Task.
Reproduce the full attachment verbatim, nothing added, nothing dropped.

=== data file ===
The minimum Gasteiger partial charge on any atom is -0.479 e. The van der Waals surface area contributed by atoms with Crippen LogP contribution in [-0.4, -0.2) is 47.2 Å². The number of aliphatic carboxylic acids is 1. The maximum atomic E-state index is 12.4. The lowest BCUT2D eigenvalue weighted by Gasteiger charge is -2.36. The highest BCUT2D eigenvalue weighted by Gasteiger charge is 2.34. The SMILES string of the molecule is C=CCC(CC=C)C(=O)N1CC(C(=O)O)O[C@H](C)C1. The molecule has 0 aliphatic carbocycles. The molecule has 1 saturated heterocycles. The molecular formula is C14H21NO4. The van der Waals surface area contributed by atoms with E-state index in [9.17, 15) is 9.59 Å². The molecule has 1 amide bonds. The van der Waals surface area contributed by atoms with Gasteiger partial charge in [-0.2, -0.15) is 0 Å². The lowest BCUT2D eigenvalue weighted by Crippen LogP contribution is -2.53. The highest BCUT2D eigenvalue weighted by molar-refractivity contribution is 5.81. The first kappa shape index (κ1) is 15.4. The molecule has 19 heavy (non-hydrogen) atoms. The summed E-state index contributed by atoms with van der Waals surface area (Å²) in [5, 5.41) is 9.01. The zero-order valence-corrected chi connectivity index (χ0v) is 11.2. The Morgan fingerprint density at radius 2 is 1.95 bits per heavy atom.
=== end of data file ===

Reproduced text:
The minimum Gasteiger partial charge on any atom is -0.479 e. The van der Waals surface area contributed by atoms with Crippen LogP contribution in [-0.4, -0.2) is 47.2 Å². The number of aliphatic carboxylic acids is 1. The maximum atomic E-state index is 12.4. The lowest BCUT2D eigenvalue weighted by Gasteiger charge is -2.36. The highest BCUT2D eigenvalue weighted by Gasteiger charge is 2.34. The SMILES string of the molecule is C=CCC(CC=C)C(=O)N1CC(C(=O)O)O[C@H](C)C1. The molecule has 0 aliphatic carbocycles. The molecule has 1 saturated heterocycles. The molecular formula is C14H21NO4. The van der Waals surface area contributed by atoms with E-state index in [9.17, 15) is 9.59 Å². The molecule has 1 amide bonds. The van der Waals surface area contributed by atoms with Gasteiger partial charge in [-0.2, -0.15) is 0 Å². The lowest BCUT2D eigenvalue weighted by Crippen LogP contribution is -2.53. The highest BCUT2D eigenvalue weighted by molar-refractivity contribution is 5.81. The first kappa shape index (κ1) is 15.4. The molecule has 19 heavy (non-hydrogen) atoms. The summed E-state index contributed by atoms with van der Waals surface area (Å²) in [5, 5.41) is 9.01. The zero-order valence-corrected chi connectivity index (χ0v) is 11.2. The Morgan fingerprint density at radius 2 is 1.95 bits per heavy atom.